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USA: inside a radical experiment to transform the lives of incarcerated women

Carrie Jones couldn’t climb out of the van. The ride between her former unit and this one hadn’t been more than a couple of minutes, but she was nauseated. Until then, it hadn’t all seemed so extreme, like such a break with what she’d become accustomed to over more than two decades in prison.

Sure, she’d had to pack up her stuff, but she’d done that “50,000 times,” she says. And true, she’d had to fill out some forms—that was fine, too. She’s more relaxed on paper, she tells me (with an ease that belies her claim.) A “ferocious reader,” as she puts it, she’s accrued more than 80 credits in the Wesleyan University Center for Prison Education initiative, despite the fact she had completed just her GED when she was was sentenced in 1997.

It was the van that set her off. Around her, women shouted and laughed. Jones was silent. “I couldn’t move. I was just sitting there, thinking, ‘I’m stuck.’” When the vehicle stopped, prison staff had to pull her from her seat. Jones had known that her routine would be different now; it’s the reason she hadn’t wanted to be part of the new unit at York Correctional Institution in Connecticut. She liked her schedule, her books, her hours alone.

But staffers who had spent time with Jones were determined. When it was announced that the new initiative would be housed in a renovated unit and emphasize rehabilitation and personal achievement, Jones was pleaded with to consider it. When she brushed off (repeated) entreaties, one lieutenant waited for her post-shift and escorted her to an information session. The unit would be exclusive, open to just 19 women—some mentees between 18 and 25 and some older women, who would serve as mentors. The pilot was to be called WORTH, which stands for Women Overcoming Recidivism Through Hard Work.And it had some precedent; 50 miles from York, the Cheshire Correctional Institution had launched TRUE, underpinned with the same restorative justice values, in March 2017. (At the time, it was the first unit nationwide to focus on the needs of adults under 25 in prison. Its name, too, is an acronym: Truthfulness to oneself and others, Respect toward the community, Understanding ourselves and what brought us here, Elevating into success.)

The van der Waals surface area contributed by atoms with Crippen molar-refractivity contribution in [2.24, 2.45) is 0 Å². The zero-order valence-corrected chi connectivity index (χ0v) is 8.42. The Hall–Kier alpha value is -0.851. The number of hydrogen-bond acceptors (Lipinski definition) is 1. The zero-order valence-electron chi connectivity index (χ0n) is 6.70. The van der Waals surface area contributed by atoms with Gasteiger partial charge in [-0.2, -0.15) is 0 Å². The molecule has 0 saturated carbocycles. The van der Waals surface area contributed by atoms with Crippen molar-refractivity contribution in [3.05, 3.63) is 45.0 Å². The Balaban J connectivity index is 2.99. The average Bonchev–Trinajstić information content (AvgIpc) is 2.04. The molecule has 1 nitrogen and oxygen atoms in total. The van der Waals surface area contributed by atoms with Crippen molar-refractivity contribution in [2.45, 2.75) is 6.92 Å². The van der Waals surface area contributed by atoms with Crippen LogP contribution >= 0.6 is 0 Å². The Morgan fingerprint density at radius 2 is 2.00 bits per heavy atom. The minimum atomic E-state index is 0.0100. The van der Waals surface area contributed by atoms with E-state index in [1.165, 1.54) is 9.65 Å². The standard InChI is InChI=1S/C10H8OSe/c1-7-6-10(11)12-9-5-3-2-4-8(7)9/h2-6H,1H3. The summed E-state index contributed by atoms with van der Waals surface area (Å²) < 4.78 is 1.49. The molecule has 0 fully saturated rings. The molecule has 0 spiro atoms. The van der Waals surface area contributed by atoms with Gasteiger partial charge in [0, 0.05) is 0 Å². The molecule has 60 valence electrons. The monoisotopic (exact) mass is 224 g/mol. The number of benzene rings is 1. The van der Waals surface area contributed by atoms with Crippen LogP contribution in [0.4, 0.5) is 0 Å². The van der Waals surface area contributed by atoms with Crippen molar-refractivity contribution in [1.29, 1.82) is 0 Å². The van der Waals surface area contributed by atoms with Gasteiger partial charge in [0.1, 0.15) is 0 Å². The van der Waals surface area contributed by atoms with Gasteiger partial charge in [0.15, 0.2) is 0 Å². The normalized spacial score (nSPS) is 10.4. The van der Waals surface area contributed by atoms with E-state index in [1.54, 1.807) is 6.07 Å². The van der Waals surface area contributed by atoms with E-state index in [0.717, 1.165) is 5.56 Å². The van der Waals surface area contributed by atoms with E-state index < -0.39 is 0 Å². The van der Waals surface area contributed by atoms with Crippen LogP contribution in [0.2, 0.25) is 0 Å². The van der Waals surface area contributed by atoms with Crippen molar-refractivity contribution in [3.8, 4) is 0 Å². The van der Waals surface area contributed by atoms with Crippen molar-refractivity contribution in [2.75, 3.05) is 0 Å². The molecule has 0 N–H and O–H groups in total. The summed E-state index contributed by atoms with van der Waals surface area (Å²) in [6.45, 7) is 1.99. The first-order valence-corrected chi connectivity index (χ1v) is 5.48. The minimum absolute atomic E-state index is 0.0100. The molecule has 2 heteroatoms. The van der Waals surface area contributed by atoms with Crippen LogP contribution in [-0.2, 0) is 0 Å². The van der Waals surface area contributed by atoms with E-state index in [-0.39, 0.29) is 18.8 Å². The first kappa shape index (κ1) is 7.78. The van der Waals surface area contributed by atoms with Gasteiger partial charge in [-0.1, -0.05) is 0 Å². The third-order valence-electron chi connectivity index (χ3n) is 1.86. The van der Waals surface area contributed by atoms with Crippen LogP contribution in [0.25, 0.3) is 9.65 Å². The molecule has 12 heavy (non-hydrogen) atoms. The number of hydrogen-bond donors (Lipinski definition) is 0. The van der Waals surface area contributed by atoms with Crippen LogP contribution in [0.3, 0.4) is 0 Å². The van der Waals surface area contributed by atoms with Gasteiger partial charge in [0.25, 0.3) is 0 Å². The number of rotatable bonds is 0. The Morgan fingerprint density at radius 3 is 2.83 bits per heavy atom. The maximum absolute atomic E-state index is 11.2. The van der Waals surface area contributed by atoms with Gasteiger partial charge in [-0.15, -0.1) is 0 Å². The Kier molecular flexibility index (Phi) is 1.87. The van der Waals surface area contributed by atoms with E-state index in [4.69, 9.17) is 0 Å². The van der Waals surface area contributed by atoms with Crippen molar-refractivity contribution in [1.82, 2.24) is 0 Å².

At some point, Jones caved. She submitted an application and was accepted. In May 2018, arms wrapped around her TV, she ducked into the van.

Both TRUE and WORTH affect a minuscule population relative to the enormous problem of mass incarceration in the United States, the nation with the highest incarceration rate in the world. Over two million people are now locked up in our prisons and jails. WORTH intends to accommodate 50 women, but that’s still a fraction of the female population at York, the lone prison for women in the state.

Even so, researchers believe the programs could have a disproportionate impact. In the battle to combat recidivism (or, a return to crime post-release) those under 25 have become a focal point—at once some of the most violent inmates and the most vulnerable. Studies can’t pinpoint the precise moment at which adult brains develop, but most research finds it doesn’t happen until at least 25. Meanwhile, the experiences of women behind bars receive far less attention, even as the number of incarcerated women between 1980 and 2016 increased seven-fold. Connecticut isn’t the first state to offer unique classes or non-traditional rehabilitation courses to those who’ve been sentenced to time in prison, but the new units are more holistic in their approach.

An experiment in restorative justice, the units test a radical premise: What would happen if we decided that the gravest punishment we could dole out was the revocation of a person’s freedom? What if we believed that to be the harshest sentence—and understood that once we separated people from their homes, their families, their communities, our sole purpose was to prepare them for some eventual return? To the wider populace, the notion sounds lax; prison isn’t a vacation. But what if it were more like rehab? At least 95 percent of all incarcerated people will be released at some point. When the state does so, don’t we want them to be as prepared as possible?

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